Hair serum dimethicone zaps static, smooths cuticle

April 1, 2010

Frizz-reducing products for the hair have become popular with the increased use of hair dyes among younger women. Permanent hair dye irreversibly damages the hair cuticle, allowing the hair to become frizzy. Hair serums are clear liquids applied to the hair for a variety of purposes, including frizz reduction.

Key Points

Q. What is a "frizz-reducing" hair serum?

The main ingredient in frizz-reducing hair serums is dimethicone. The dimethicone can be sprayed onto the hair or squirted into the palms and then stroked through the hair. Dimethicone neutralizes static electricity and smooths the cuticle, adding shine and manageability. This allows the hair shafts to hang straight and lie softly around the face. The dimethicone must be applied after each shampooing and sometimes is used several times daily, depending on the climate conditions.

Hair products can be developed for mild to severe frizz. Those for mild frizz have less dimethicone, and those for severe frizz have more dimethicone. Hair serums can be recommended by dermatologists for those patients complaining of damaged, unmanageable hair.

Q. Is there something unique about mineral makeup? Is it better than other cosmetics?

A. Mineral makeup is a new word for an old cosmetic. The old term for mineral makeup was powder. Mineral makeups are powders that are dusted over the skin to add color to the face, cheeks, eyelids and décolletage. Pigments and talc are ground along with light-reflective particles to cover underlying skin tones and add highlights.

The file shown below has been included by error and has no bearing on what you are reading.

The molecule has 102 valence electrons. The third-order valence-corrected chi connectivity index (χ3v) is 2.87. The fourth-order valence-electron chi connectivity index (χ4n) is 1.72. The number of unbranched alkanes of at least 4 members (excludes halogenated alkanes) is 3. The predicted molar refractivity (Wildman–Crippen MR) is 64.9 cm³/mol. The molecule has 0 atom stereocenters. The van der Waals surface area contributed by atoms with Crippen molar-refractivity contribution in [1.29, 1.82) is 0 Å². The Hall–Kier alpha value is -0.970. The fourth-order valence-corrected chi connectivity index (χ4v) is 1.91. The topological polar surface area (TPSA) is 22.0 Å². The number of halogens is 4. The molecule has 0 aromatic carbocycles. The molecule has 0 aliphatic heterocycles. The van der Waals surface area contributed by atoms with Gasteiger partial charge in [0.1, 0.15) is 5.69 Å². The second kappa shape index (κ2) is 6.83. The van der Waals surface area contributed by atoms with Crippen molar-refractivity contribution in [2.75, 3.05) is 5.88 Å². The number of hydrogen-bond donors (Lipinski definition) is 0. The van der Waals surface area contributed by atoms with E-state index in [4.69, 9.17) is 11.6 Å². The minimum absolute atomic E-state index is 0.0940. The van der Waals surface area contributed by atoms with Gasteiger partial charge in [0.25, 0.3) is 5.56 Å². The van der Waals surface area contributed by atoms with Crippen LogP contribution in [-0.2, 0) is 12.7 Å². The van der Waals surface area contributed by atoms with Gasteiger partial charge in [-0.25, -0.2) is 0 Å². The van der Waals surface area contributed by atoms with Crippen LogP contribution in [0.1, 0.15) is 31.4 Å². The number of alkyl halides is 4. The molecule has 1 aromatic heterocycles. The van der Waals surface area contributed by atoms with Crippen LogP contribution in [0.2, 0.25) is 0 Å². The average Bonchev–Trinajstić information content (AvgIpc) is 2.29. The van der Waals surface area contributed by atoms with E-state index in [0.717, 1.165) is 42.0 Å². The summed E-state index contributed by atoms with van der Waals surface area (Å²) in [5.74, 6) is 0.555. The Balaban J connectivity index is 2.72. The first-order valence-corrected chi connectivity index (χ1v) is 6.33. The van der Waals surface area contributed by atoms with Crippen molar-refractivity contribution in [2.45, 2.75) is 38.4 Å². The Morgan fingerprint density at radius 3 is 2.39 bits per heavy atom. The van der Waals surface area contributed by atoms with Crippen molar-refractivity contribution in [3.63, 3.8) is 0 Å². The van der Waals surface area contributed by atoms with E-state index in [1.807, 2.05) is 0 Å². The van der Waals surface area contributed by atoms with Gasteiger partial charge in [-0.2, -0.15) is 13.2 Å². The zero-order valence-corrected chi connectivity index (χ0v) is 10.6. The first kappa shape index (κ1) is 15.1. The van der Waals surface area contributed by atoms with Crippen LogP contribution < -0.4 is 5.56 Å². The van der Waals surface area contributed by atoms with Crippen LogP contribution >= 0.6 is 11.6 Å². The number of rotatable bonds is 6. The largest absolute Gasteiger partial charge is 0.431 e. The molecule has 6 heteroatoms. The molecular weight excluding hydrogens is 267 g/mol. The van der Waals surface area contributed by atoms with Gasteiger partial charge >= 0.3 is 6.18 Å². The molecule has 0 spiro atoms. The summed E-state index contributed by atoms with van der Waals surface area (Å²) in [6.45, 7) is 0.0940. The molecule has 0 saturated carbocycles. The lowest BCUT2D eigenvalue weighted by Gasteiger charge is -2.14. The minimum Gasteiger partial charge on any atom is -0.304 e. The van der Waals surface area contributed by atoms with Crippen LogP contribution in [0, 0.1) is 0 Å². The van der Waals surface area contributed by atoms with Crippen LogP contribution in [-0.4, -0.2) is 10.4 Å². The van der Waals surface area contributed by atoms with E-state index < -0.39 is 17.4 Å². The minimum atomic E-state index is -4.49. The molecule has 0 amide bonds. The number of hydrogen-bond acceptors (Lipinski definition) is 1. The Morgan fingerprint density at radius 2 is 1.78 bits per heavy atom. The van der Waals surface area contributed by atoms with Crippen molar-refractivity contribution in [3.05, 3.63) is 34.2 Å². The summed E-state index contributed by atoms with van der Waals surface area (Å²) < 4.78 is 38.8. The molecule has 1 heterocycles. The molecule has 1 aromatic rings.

Mineral makeups are safe and may be desirable for patients with multiple allergies, as they contain no emulsifiers and fewer ingredients than their liquid counterparts. Rosacea patients may prefer mineral makeups because the vehicle does not evaporate, as in liquid facial foundations, which may cause a rosacea flare. The only problem with mineral makeups may be in people with itchy skin. The tiny ground particles may function like itching powder in atopics and other persons with sensitive skin, especially around the eyes.

Many mineral makeups are sold in a container with a retractable brush. This is a convenient application system, but the powder particles can be inhaled. This may be problematic for persons with asthma. Also, mineral makeups do not wear as long as their liquid counterparts and may not be appropriate for camouflaging purposes. Otherwise, they are safe and can be recommended to patients.

Zoe Diana Draelos, M.D., is a Dermatology Times editorial adviser and consulting professor of dermatology, Duke University School of Medicine, Durham, N.C. Questions may be submitted via e-mail to zdraelos@northstate.net
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